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China appoints ex-soldier as Tibet governor

Soldiers patrol the plaza in front of the Potala in Lhasa, former palace of the Dalai Lama - 21 June 2008
Tensions in Tibet exploded into deadly riots in 2008

China has chosen a former soldier as the new governor of Tibet after the previous one resigned unexpectedly.

The new governor, Padma Choling, is an ethnic Tibetan who served 17 years in China's army before joining the regional government, state media said.

The previous governor, Qiangba Puncog, was in office during deadly riots that shook Tibet in early 2008.

The most powerful official in Tibet remains local Communist Party boss Zhang Qingli.

He too is a former military man, suggesting China sees Tibet as an issue of military control, analysts say.

Tibet is a resource-rich, mountainous region strategically bordering India, Nepal, Pakistan and Burma.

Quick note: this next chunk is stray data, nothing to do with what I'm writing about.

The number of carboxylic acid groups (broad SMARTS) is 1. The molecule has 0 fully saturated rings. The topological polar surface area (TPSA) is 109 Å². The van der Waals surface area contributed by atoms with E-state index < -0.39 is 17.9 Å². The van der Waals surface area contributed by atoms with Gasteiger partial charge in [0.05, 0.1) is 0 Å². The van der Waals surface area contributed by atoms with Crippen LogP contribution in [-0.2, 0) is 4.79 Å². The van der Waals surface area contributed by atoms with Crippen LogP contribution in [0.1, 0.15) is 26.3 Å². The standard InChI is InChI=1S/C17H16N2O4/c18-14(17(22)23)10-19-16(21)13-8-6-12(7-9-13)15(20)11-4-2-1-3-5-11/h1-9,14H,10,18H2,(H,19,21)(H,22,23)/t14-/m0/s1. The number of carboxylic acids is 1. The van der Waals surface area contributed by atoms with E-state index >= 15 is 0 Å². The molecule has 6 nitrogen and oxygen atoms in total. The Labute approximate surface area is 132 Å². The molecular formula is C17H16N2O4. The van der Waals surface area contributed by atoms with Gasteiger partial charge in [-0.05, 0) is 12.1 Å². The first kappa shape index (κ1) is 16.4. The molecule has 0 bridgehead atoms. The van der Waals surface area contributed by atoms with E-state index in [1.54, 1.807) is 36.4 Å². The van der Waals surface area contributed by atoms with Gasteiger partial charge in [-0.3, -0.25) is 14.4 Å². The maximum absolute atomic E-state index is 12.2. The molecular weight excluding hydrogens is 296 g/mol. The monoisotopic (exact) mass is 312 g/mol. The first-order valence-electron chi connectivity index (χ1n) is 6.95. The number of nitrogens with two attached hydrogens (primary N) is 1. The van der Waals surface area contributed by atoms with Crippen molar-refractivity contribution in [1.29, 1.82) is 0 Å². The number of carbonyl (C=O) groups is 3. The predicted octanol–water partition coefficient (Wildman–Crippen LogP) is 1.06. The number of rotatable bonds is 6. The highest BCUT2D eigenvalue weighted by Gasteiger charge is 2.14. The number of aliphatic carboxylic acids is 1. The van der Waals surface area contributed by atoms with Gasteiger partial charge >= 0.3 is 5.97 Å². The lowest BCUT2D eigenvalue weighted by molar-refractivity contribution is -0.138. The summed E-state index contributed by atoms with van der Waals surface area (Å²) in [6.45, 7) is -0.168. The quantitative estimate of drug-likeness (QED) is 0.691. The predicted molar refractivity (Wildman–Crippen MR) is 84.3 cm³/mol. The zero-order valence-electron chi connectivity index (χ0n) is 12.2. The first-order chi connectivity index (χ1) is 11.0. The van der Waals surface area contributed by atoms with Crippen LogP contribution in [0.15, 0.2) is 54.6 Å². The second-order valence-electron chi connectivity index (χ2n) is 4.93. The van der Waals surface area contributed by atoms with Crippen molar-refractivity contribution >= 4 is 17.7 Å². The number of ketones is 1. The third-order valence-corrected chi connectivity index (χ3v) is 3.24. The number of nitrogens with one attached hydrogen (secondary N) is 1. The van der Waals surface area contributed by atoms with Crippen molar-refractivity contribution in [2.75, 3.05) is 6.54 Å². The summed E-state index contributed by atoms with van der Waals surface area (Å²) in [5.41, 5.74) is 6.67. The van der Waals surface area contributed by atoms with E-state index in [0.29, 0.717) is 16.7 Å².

The region is notionally autonomous but policy for the region is tightly controlled by the central government in Beijing.

Rapid development

Padma Choling, 58, became vice-governor of Tibet in 2003. His appointment to the governorship is part of a leadership shuffle that that has also seen his predecessor named head of the Regional People's Congress, Xinhua news agency said.

Tibet, like much of China, has seen rapid development in recent years, including the completion in 2006 of the world's longest high-altitude railway connecting the capital Lhasa with the rest of the country.

China says it ended serfdom in Tibet after its troops entered the territory in 1950 and has greatly lifted living standards for the population.

But increased migration of Han Chinese, the country's dominant ethnic group, has brought fears that Tibet's unique culture and way of life is being eroded.

Tensions exploded in March 2008 after protests led by Buddhist monks against China's rule turned violent and spread across Tibetan areas of China.

China says at least 19 people were killed by the rioters - but Tibetan exiles say that nearly 100 were killed by the Chinese security forces.



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